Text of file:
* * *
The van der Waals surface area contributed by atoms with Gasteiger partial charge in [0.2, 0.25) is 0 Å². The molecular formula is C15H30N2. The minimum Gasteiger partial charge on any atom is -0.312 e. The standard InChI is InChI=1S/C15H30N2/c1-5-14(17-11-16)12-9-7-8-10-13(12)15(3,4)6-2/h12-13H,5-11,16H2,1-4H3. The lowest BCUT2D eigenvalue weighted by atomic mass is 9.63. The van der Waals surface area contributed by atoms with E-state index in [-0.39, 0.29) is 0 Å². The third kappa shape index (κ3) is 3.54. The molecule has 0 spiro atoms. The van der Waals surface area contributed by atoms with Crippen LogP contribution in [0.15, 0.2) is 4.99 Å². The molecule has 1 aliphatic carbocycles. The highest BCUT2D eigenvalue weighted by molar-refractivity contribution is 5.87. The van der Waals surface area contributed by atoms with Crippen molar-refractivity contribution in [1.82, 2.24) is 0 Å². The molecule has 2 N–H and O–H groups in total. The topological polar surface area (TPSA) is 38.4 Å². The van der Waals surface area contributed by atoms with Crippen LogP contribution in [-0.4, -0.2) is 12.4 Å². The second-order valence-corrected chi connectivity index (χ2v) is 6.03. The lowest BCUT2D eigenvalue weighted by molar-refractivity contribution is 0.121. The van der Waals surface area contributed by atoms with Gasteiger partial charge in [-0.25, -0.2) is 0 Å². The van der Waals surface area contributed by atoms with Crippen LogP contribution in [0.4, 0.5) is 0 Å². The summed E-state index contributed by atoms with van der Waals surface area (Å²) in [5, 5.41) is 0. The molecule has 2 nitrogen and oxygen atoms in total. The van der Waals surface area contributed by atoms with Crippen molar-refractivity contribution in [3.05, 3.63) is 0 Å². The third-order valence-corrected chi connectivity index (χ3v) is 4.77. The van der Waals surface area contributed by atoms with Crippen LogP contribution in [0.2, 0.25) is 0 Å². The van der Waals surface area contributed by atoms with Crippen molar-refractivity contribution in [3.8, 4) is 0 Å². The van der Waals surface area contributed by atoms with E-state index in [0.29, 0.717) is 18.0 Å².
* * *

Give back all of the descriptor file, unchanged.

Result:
The van der Waals surface area contributed by atoms with Gasteiger partial charge in [0.2, 0.25) is 0 Å². The molecular formula is C15H30N2. The minimum Gasteiger partial charge on any atom is -0.312 e. The standard InChI is InChI=1S/C15H30N2/c1-5-14(17-11-16)12-9-7-8-10-13(12)15(3,4)6-2/h12-13H,5-11,16H2,1-4H3. The lowest BCUT2D eigenvalue weighted by atomic mass is 9.63. The van der Waals surface area contributed by atoms with E-state index in [-0.39, 0.29) is 0 Å². The third kappa shape index (κ3) is 3.54. The molecule has 0 spiro atoms. The van der Waals surface area contributed by atoms with Crippen LogP contribution in [0.15, 0.2) is 4.99 Å². The molecule has 1 aliphatic carbocycles. The highest BCUT2D eigenvalue weighted by molar-refractivity contribution is 5.87. The van der Waals surface area contributed by atoms with Crippen molar-refractivity contribution in [1.82, 2.24) is 0 Å². The molecule has 2 N–H and O–H groups in total. The topological polar surface area (TPSA) is 38.4 Å². The van der Waals surface area contributed by atoms with Crippen LogP contribution in [-0.4, -0.2) is 12.4 Å². The second-order valence-corrected chi connectivity index (χ2v) is 6.03. The lowest BCUT2D eigenvalue weighted by molar-refractivity contribution is 0.121. The van der Waals surface area contributed by atoms with Gasteiger partial charge in [-0.25, -0.2) is 0 Å². The van der Waals surface area contributed by atoms with Crippen LogP contribution in [0.4, 0.5) is 0 Å². The summed E-state index contributed by atoms with van der Waals surface area (Å²) in [5, 5.41) is 0. The molecule has 2 nitrogen and oxygen atoms in total. The van der Waals surface area contributed by atoms with Crippen molar-refractivity contribution in [3.05, 3.63) is 0 Å². The third-order valence-corrected chi connectivity index (χ3v) is 4.77. The van der Waals surface area contributed by atoms with Crippen LogP contribution in [0.2, 0.25) is 0 Å². The van der Waals surface area contributed by atoms with Crippen molar-refractivity contribution in [3.8, 4) is 0 Å². The van der Waals surface area contributed by atoms with E-state index in [0.29, 0.717) is 18.0 Å².